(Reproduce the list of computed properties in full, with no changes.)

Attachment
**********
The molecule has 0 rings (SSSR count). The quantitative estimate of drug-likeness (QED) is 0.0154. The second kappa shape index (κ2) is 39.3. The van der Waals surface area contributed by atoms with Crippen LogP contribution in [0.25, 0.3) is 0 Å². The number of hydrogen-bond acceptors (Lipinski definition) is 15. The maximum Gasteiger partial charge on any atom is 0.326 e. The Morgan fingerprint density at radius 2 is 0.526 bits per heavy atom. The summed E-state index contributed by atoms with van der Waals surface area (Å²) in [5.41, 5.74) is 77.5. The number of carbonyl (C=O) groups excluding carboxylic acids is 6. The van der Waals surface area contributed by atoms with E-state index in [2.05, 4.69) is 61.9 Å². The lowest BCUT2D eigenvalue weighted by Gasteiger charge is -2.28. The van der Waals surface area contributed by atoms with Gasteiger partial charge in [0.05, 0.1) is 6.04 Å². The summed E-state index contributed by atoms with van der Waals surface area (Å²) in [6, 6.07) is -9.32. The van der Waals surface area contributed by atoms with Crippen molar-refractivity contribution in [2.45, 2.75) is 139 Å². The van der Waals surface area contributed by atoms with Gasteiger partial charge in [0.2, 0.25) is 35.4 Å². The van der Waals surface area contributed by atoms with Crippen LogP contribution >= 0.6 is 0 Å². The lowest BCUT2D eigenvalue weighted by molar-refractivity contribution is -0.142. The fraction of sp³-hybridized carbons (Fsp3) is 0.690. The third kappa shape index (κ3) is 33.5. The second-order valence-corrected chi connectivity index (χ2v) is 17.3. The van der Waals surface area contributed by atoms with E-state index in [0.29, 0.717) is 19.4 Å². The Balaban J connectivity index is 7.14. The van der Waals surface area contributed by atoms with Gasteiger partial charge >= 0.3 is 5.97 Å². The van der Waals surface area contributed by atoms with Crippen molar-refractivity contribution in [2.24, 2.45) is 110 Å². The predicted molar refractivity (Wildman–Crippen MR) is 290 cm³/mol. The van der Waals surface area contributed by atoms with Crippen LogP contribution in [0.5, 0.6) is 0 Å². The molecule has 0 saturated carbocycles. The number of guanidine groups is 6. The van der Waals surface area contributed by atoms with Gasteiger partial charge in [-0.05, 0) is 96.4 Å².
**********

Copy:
The molecule has 0 rings (SSSR count). The quantitative estimate of drug-likeness (QED) is 0.0154. The second kappa shape index (κ2) is 39.3. The van der Waals surface area contributed by atoms with Crippen LogP contribution in [0.25, 0.3) is 0 Å². The number of hydrogen-bond acceptors (Lipinski definition) is 15. The maximum Gasteiger partial charge on any atom is 0.326 e. The Morgan fingerprint density at radius 2 is 0.526 bits per heavy atom. The summed E-state index contributed by atoms with van der Waals surface area (Å²) in [5.41, 5.74) is 77.5. The number of carbonyl (C=O) groups excluding carboxylic acids is 6. The van der Waals surface area contributed by atoms with E-state index in [2.05, 4.69) is 61.9 Å². The lowest BCUT2D eigenvalue weighted by Gasteiger charge is -2.28. The van der Waals surface area contributed by atoms with Gasteiger partial charge in [0.05, 0.1) is 6.04 Å². The summed E-state index contributed by atoms with van der Waals surface area (Å²) in [6, 6.07) is -9.32. The van der Waals surface area contributed by atoms with Crippen molar-refractivity contribution in [2.45, 2.75) is 139 Å². The van der Waals surface area contributed by atoms with Gasteiger partial charge in [0.2, 0.25) is 35.4 Å². The van der Waals surface area contributed by atoms with Crippen LogP contribution >= 0.6 is 0 Å². The lowest BCUT2D eigenvalue weighted by molar-refractivity contribution is -0.142. The fraction of sp³-hybridized carbons (Fsp3) is 0.690. The third kappa shape index (κ3) is 33.5. The second-order valence-corrected chi connectivity index (χ2v) is 17.3. The van der Waals surface area contributed by atoms with E-state index in [0.29, 0.717) is 19.4 Å². The Balaban J connectivity index is 7.14. The van der Waals surface area contributed by atoms with Gasteiger partial charge >= 0.3 is 5.97 Å². The van der Waals surface area contributed by atoms with Crippen molar-refractivity contribution in [2.24, 2.45) is 110 Å². The predicted molar refractivity (Wildman–Crippen MR) is 290 cm³/mol. The van der Waals surface area contributed by atoms with Crippen LogP contribution in [0.5, 0.6) is 0 Å². The molecule has 0 saturated carbocycles. The number of guanidine groups is 6. The van der Waals surface area contributed by atoms with Gasteiger partial charge in [-0.05, 0) is 96.4 Å².